Et tu, Brute?


That's Shakespeare's version.
The Latin version, according to the history books is "tu quoque, Brute fili mi!"
or according to Suetonius : "καὶ σὺ τέκνον;"
but you'll have to excuse me for being anal here ;)

If you want to share, I'd love to hear some of your record tips. No doubt someone with your collection (and DJ hours) must have some hidden gems to recommend to others.

dcom wrote:

1989. I was 14 and back then I didn't even know what to call the music I heard there, but the experience was irreversibly transformative. I was already into electronic music, having found Kraftwerk, Jarre, Isao Tomita and the likes several years earlier, but dance music was defined primarily by MTV (and its predecessors like Music Box) and local no-license underage clubs I frequented, a potpourri of various genres of popular music. I bought some mixtapes, brought them home and proceeded to annihilate them by listening to them over, and over, and over until they gave up the ghost; during that phase I started to notice that both MTV and the club DJs would occasionally drop tracks that sounded like the ones I had heard in Ibiza and on the mixtapes. 808 State's Cubik, Stakker Humanoid, Confetti's The Sound of C, Pump Up The Volume by M.A.R.R.S. among others.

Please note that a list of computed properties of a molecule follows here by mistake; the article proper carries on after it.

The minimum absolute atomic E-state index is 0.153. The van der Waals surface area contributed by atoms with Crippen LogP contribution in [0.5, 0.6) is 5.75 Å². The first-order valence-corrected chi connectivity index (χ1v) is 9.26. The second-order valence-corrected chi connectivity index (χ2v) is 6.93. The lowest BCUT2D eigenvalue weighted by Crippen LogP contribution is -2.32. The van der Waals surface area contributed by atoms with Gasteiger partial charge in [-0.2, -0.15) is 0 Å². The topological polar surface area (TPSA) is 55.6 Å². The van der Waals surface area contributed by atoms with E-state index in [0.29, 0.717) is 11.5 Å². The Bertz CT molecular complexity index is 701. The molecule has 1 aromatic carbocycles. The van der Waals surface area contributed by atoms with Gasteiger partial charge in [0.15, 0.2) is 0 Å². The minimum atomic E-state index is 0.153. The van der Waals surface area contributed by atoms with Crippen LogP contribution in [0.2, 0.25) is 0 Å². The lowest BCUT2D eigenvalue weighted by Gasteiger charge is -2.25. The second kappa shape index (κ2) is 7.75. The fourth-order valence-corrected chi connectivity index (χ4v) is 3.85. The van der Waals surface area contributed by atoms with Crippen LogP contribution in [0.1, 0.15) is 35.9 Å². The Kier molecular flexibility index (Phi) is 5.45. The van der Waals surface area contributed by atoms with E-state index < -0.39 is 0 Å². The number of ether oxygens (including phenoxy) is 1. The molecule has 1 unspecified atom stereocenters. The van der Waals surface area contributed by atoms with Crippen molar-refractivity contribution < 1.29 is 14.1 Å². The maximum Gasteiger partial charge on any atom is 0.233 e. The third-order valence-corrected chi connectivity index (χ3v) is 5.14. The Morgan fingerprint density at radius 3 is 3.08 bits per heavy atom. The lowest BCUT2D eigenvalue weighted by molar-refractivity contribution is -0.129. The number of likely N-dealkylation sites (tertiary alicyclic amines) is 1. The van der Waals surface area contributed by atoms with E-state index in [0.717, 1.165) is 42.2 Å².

hah, the Confetti's, not too many fond memories of that stuff, tbh.
As a Belgian, I'm a lot more proud of Front 242 for example...
but yeah, I used to play with my lego's while listening to a tape of Jarre's Oxygène and Equinox though... :)

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 Post subject: Re: New members say hello...
PostPosted: Sun Jun 25, 2017 7:49 pm 
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Hello all, I've been on this forum for I think almost 3 years now and I never introduced myself and for that I apologize.

(I've actually only been to this side of the forum once before to check out the summer meet thread, (grow the fuck up guy's!) :D